ATP/WTA/ITF - Why are sponsorship arrangements a big deal in tennis... ?
Mis à jour le 05/03/2023 à 21:13.
Why are sponsorship arrangements a big deal in tennis? Sponsorship arrangements are huge across the sporting landscape. You will often see sports, leagues, events and sports stars themselves branded up, and this certainly applies to tennis, and in the last decade, more so than ever. But just why are said sponsorship arrangements such a big deal in the sport ?
Zizou raconte à Tennis Actu sa rencontre avec Roger Federer
The first thing to note is that tennis is a hugely popular sport on a global scale. And, in many ways, this means that, like many other sports, such as football, it’s very much a product. As time goes on, while a product in its original form is great, it must evolve, improve and evolve, and the way to ultimately make this happen is by spending money, which is where sponsorship arrangements come into the picture.
We could wax lyrical about how elite players such as Rafael Nadal and Novak Djokovic have a list of sponsors as long as their arm, which is essential, because it allows them to train and play the sport at the highest level without any stress and while having access to the best coaches, facilities, travel, etc. But we're talking more along the lines of the sport itself and why external backing is so crucial to its development and continued success.
When you think of tennis, it’s worth considering it’s a huge multi-layered product that goes from grassroots all the way to the elite levels. We’ve seen recently how global companies such as Entain, who boast an impressive range of gaming brands which include the prestigious PartyCasino, are keen to invest in sports at grassroots level to develop the foundations on which success further up the ladder is achieved. So you can see immediately how integral sponsorship and investment, even at this level, is crucial because, without it, you wouldn’t have the Grand Slams and the talented players to compete in them year in, year out.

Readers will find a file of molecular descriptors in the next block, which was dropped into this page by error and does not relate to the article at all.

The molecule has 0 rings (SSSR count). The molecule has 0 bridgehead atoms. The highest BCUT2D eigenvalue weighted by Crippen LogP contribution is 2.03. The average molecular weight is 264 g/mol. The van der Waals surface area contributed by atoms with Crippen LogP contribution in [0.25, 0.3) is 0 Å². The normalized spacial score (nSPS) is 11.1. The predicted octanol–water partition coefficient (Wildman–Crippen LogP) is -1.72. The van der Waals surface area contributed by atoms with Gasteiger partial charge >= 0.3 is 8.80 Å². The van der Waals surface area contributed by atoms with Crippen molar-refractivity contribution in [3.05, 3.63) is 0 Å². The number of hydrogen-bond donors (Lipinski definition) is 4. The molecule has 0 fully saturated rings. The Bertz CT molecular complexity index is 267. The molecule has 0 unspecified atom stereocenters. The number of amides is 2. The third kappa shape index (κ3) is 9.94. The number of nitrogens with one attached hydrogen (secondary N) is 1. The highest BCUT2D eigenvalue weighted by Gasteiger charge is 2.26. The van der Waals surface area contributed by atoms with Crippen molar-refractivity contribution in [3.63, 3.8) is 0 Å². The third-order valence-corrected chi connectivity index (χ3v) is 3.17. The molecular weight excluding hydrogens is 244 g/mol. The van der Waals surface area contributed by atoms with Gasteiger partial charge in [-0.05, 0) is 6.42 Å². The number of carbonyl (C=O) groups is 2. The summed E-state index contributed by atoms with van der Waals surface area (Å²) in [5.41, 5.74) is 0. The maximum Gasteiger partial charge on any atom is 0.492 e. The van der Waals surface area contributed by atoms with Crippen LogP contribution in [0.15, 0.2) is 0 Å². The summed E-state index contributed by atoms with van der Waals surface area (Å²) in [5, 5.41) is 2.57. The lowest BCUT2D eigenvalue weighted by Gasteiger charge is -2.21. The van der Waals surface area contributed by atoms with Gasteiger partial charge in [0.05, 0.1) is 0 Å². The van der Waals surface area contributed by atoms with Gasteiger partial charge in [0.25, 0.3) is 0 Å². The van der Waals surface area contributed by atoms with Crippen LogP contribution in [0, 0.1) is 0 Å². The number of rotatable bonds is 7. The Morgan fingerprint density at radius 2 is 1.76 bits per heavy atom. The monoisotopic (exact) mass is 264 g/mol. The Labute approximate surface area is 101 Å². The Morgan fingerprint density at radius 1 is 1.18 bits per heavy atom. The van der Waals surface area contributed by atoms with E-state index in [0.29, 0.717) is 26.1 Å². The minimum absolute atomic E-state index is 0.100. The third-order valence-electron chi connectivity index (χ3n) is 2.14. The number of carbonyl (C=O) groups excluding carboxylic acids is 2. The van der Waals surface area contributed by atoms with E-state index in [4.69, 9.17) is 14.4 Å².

The further up the pyramid you go, the more integral and substantial sponsorship arrangements are. Because when you go from grassroots level, to professional, and then to the elite, the product becomes more front facing. For example, where people train and play, where tournaments are held, and so on, these venues must be up to scratch and kept at the top of their game. And this isn’t cheap, especially when you then move on to iconic venues such as Wimbledon and Roland-Garros.
Of course, many tennis events, especially the Grand Slams, are broadcast live on television, so revenue is generated from this. Brands are going to be happy to invest when they’re getting the exposure that TV brings, but it’s the other costs that said deals are covering that people can often forget about, such as taking care of tennis stars in terms of accommodation for them and their teams during tournaments, paying for travel, etc.
If no sponsorship arrangements were in place for and within the sport of tennis, the whole pyramid would undoubtedly collapse. It's why these deals are vital, not just in the present and for the present, but in the future and for the future, as shown by how integral investment from external sources at the grassroots level continues to be.